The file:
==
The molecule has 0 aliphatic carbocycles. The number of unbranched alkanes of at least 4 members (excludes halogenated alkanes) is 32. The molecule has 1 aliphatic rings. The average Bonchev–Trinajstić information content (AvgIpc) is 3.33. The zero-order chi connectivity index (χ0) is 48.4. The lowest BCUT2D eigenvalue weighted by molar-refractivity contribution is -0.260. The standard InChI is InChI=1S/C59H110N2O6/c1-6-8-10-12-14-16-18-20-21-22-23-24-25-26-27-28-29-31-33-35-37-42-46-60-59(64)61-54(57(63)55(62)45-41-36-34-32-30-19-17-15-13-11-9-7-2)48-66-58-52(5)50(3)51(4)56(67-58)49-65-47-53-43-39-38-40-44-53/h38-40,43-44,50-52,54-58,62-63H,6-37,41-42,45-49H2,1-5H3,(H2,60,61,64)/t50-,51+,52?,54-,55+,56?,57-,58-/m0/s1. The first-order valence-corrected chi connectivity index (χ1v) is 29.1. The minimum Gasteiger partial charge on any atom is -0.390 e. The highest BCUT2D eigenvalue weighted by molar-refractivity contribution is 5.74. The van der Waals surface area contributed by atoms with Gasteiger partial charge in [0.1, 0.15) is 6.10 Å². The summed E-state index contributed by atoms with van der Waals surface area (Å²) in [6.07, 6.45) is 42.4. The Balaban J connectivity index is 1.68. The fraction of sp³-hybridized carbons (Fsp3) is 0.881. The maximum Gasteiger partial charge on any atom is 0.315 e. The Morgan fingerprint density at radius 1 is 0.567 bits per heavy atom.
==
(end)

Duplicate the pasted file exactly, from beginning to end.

The molecule has 0 aliphatic carbocycles. The number of unbranched alkanes of at least 4 members (excludes halogenated alkanes) is 32. The molecule has 1 aliphatic rings. The average Bonchev–Trinajstić information content (AvgIpc) is 3.33. The zero-order chi connectivity index (χ0) is 48.4. The lowest BCUT2D eigenvalue weighted by molar-refractivity contribution is -0.260. The standard InChI is InChI=1S/C59H110N2O6/c1-6-8-10-12-14-16-18-20-21-22-23-24-25-26-27-28-29-31-33-35-37-42-46-60-59(64)61-54(57(63)55(62)45-41-36-34-32-30-19-17-15-13-11-9-7-2)48-66-58-52(5)50(3)51(4)56(67-58)49-65-47-53-43-39-38-40-44-53/h38-40,43-44,50-52,54-58,62-63H,6-37,41-42,45-49H2,1-5H3,(H2,60,61,64)/t50-,51+,52?,54-,55+,56?,57-,58-/m0/s1. The first-order valence-corrected chi connectivity index (χ1v) is 29.1. The minimum Gasteiger partial charge on any atom is -0.390 e. The highest BCUT2D eigenvalue weighted by molar-refractivity contribution is 5.74. The van der Waals surface area contributed by atoms with Gasteiger partial charge in [0.1, 0.15) is 6.10 Å². The summed E-state index contributed by atoms with van der Waals surface area (Å²) in [6.07, 6.45) is 42.4. The Balaban J connectivity index is 1.68. The fraction of sp³-hybridized carbons (Fsp3) is 0.881. The maximum Gasteiger partial charge on any atom is 0.315 e. The Morgan fingerprint density at radius 1 is 0.567 bits per heavy atom.